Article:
(d) In determining the value of the money, goods, property or services referred to in subsection (a) of this section, it shall be is permissible to cumulate amounts or values where such money, goods, property or services were fraudulently obtained as part of a common scheme or plan.

(e) Financial institutions and their employees as defined by §31A-2A-1 of this code and as permitted by §31A-2-4(c)(13) of this code, others engaged in financially related activities as defined by §31A-8C-1 of this code, caregivers, relatives and other concerned persons are permitted to report suspected cases of financial exploitation to state or federal law-enforcement authorities, the county prosecuting attorney and to the Department of Health and Human Resources, Adult Protective Services Division or Medicaid Fraud Division, as appropriate. Public officers and employees are required to report suspected cases of financial exploitation to the appropriate entities as stated above. The requisite agencies shall investigate or cause the investigation of the allegations.

(f) When financial exploitation is suspected and, to the extent permitted by federal law, financial institutions and their employees or other business entities required by federal law or regulation to file suspicious activity reports and currency transaction reports shall also be permitted to disclose suspicious activity reports or currency transaction reports to the prosecuting attorney of any county in which the transactions underlying the suspicious activity reports or currency transaction reports occurred.

(g) Any person or entity that in good faith reports a suspected case of financial exploitation pursuant to this section is immune from civil liability founded upon making that report.

(h) For the purposes of this section:

(1) "Incapacitated adult" means a person as defined by §61-2-29 of this code;

(2) “Diminished capacity” means the inability to address, avoid, prevent or stop financial exploitation because of physical, mental or emotional conditions;

(2) (3) "Elderly person" means a person who is 65 years or older;

(3) (4) "Financial exploitation" or "financially exploit" means the intentional misappropriation or misuse of funds or assets of an elderly person, protected person or incapacitated adult or use of undue influence resulting in financial or asset loss or disadvantage to an elderly person, protected person or incapacitated adult, but shall not apply to a transaction or disposition of funds or assets where the accused made a good-faith effort to assist the elderly person, protected person or incapacitated adult with the management of his or her money or other things of value; and

(4) (5) "Protected person" means any person who is defined as a "protected person" in §44A-1-4 of this code and who is subject to the protections of chapter 44A or chapter 44C of this code.

(6) “Undue influence” means excessive persuasion that causes another person to act or refrain from acting by overcoming that person’s free will and results in inequity.

(A) In determining whether the alleged financial exploitation was produced by undue influence, all of the following may be considered:

(i) The vulnerability of the victim.  Evidence of vulnerability may include, but is not limited to, incapacity, diminished capacity, illness, disability, injury, age, education, impaired cognitive function, emotional distress, isolation, or dependency, and whether the influencer knew or should have known of the alleged victim’s vulnerability.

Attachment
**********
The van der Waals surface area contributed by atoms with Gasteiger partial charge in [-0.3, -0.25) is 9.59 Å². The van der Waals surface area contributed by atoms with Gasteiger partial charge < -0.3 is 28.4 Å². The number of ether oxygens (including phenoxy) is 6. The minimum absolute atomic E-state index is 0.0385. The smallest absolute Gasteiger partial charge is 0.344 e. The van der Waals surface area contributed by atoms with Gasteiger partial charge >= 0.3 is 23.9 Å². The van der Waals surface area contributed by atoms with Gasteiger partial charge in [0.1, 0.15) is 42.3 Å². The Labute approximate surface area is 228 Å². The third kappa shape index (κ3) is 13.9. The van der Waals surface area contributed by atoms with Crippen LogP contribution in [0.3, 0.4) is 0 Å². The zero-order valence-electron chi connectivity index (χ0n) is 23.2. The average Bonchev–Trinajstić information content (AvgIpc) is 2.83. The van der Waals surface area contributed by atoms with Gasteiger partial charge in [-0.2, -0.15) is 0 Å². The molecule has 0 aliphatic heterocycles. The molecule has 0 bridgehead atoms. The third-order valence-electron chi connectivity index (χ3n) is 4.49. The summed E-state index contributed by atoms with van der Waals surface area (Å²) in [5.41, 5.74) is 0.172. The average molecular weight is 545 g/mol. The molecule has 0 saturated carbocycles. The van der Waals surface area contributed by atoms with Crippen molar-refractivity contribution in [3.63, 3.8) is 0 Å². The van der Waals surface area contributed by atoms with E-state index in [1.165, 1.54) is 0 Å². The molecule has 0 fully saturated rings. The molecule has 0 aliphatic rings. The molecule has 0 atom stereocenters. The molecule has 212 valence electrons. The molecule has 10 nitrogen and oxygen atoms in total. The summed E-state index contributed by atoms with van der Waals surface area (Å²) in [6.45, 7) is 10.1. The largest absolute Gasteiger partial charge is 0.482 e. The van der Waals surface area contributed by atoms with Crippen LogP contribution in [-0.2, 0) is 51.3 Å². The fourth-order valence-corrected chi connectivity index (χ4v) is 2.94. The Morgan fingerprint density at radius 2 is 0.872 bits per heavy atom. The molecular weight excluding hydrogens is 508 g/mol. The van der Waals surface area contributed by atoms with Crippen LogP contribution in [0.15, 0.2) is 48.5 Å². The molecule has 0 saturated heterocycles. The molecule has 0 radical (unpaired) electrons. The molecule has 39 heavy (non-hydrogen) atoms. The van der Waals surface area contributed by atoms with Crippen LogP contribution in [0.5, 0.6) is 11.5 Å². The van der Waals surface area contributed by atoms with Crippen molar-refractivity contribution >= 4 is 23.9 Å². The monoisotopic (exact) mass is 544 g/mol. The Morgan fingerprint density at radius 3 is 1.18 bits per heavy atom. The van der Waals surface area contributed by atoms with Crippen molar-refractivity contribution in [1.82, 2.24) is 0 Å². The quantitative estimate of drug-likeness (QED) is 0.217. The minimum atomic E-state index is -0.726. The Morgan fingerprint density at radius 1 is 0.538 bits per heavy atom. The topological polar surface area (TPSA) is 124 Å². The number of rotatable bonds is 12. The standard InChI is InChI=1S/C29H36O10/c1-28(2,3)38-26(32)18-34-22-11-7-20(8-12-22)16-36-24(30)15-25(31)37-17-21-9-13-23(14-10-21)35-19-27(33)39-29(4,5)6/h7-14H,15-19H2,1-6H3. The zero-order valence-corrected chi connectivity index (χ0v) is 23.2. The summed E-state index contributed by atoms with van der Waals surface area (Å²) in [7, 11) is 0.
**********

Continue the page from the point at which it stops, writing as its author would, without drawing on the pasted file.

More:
(ii) The influencer’s apparent authority.  Evidence of apparent authority may include, but is not limited to, status as a fiduciary, family member, care provider, health care professional, legal professional, spiritual adviser, expert, intimate partner or other qualification.

(iii) The actions or tactics used by the influencer. Evidence of actions or tactics used may include, but is not limited to, controlling necessaries of life, medication, the victim’s interactions with others, access to information, or sleep; use of affection, intimidation, or coercion; or initiation of changes in personal or property rights, use of haste or secrecy in effecting those changes, effecting changes at inappropriate times and places, and claims of expertise in effecting changes.

(iv) The equity of the result. Evidence of the equity of the result may include, but is not limited to, the economic consequences to the victim, any divergence from the victim’s prior intent or course of conduct or dealing, the relationship of the value conveyed to the value of any services or consideration received, or the appropriateness of the change in light of the length and nature of the relationship.

(B) Evidence of an inequitable result, without more, is not sufficient to prove undue influence.

(i) Notwithstanding any provision of this code to the contrary, acting as guardian, conservator, trustee or attorney for or holding power of attorney for an elderly person, protected person or incapacitated adult shall may not, standing alone, constitute a defense to a violation of subsection (a) of this section.

 

NOTE: The purpose of this bill is to include undue influence as a factor in the definition of financial exploitation of an incapacitated person, elderly person or protected person and to correct technical errors. The amendment is made in the civil cause of action as well as the criminal action.

Strike-throughs indicate language that would be stricken from a heading or the present law and underscoring indicates new language that would be added.

 

This Web site is maintained by the West Virginia Legislature's Office of Reference & Information.  |  Terms of Use  |   Web Administrator   |   © 2021 West Virginia Legislature **


X

Print On Demand

Name:
Email:
Phone:

Print